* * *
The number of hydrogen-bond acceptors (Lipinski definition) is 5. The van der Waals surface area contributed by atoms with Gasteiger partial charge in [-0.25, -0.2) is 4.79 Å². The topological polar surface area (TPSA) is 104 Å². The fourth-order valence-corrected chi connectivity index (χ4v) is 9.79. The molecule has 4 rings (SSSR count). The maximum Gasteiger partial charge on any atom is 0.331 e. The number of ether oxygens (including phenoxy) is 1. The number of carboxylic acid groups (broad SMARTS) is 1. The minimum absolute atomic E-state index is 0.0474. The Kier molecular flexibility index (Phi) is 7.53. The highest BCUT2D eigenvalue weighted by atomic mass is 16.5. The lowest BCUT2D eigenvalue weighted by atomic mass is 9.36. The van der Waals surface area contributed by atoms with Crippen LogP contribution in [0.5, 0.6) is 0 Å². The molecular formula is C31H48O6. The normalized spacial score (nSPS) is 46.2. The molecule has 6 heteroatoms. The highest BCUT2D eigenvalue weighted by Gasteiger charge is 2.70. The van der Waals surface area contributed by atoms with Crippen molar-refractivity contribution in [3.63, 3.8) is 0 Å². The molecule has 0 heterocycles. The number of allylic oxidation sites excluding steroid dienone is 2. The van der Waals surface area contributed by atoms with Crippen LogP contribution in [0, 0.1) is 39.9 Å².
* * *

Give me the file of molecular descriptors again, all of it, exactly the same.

The number of hydrogen-bond acceptors (Lipinski definition) is 5. The van der Waals surface area contributed by atoms with Gasteiger partial charge in [-0.25, -0.2) is 4.79 Å². The topological polar surface area (TPSA) is 104 Å². The fourth-order valence-corrected chi connectivity index (χ4v) is 9.79. The molecule has 4 rings (SSSR count). The maximum Gasteiger partial charge on any atom is 0.331 e. The number of ether oxygens (including phenoxy) is 1. The number of carboxylic acid groups (broad SMARTS) is 1. The minimum absolute atomic E-state index is 0.0474. The Kier molecular flexibility index (Phi) is 7.53. The highest BCUT2D eigenvalue weighted by atomic mass is 16.5. The lowest BCUT2D eigenvalue weighted by atomic mass is 9.36. The van der Waals surface area contributed by atoms with Crippen LogP contribution in [0.5, 0.6) is 0 Å². The molecular formula is C31H48O6. The normalized spacial score (nSPS) is 46.2. The molecule has 6 heteroatoms. The highest BCUT2D eigenvalue weighted by Gasteiger charge is 2.70. The van der Waals surface area contributed by atoms with Crippen molar-refractivity contribution in [3.63, 3.8) is 0 Å². The molecule has 0 heterocycles. The number of allylic oxidation sites excluding steroid dienone is 2. The van der Waals surface area contributed by atoms with Crippen LogP contribution in [0, 0.1) is 39.9 Å².